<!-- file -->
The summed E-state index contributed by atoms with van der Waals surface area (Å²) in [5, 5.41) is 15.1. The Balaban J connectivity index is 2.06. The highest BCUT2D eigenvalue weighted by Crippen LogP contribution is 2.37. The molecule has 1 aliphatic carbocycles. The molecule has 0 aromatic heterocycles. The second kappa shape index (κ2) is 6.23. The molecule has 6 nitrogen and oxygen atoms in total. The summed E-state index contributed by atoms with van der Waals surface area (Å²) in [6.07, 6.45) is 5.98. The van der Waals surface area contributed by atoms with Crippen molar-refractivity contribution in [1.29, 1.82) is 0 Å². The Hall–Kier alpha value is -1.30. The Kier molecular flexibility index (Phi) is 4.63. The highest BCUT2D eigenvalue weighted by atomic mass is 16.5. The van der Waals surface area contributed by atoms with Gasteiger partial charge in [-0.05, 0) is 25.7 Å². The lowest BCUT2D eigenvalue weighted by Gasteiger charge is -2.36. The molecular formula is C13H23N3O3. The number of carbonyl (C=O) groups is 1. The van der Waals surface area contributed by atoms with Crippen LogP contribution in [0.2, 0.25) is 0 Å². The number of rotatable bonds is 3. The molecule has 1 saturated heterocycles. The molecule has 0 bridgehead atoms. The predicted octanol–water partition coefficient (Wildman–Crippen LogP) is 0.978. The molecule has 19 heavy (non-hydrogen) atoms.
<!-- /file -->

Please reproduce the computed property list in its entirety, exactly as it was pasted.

The summed E-state index contributed by atoms with van der Waals surface area (Å²) in [5, 5.41) is 15.1. The Balaban J connectivity index is 2.06. The highest BCUT2D eigenvalue weighted by Crippen LogP contribution is 2.37. The molecule has 1 aliphatic carbocycles. The molecule has 0 aromatic heterocycles. The second kappa shape index (κ2) is 6.23. The molecule has 6 nitrogen and oxygen atoms in total. The summed E-state index contributed by atoms with van der Waals surface area (Å²) in [6.07, 6.45) is 5.98. The van der Waals surface area contributed by atoms with Crippen molar-refractivity contribution in [1.29, 1.82) is 0 Å². The Hall–Kier alpha value is -1.30. The Kier molecular flexibility index (Phi) is 4.63. The highest BCUT2D eigenvalue weighted by atomic mass is 16.5. The van der Waals surface area contributed by atoms with Gasteiger partial charge in [-0.05, 0) is 25.7 Å². The lowest BCUT2D eigenvalue weighted by Gasteiger charge is -2.36. The molecular formula is C13H23N3O3. The number of carbonyl (C=O) groups is 1. The van der Waals surface area contributed by atoms with Crippen LogP contribution in [0.2, 0.25) is 0 Å². The number of rotatable bonds is 3. The molecule has 1 saturated heterocycles. The molecule has 0 bridgehead atoms. The predicted octanol–water partition coefficient (Wildman–Crippen LogP) is 0.978. The molecule has 19 heavy (non-hydrogen) atoms.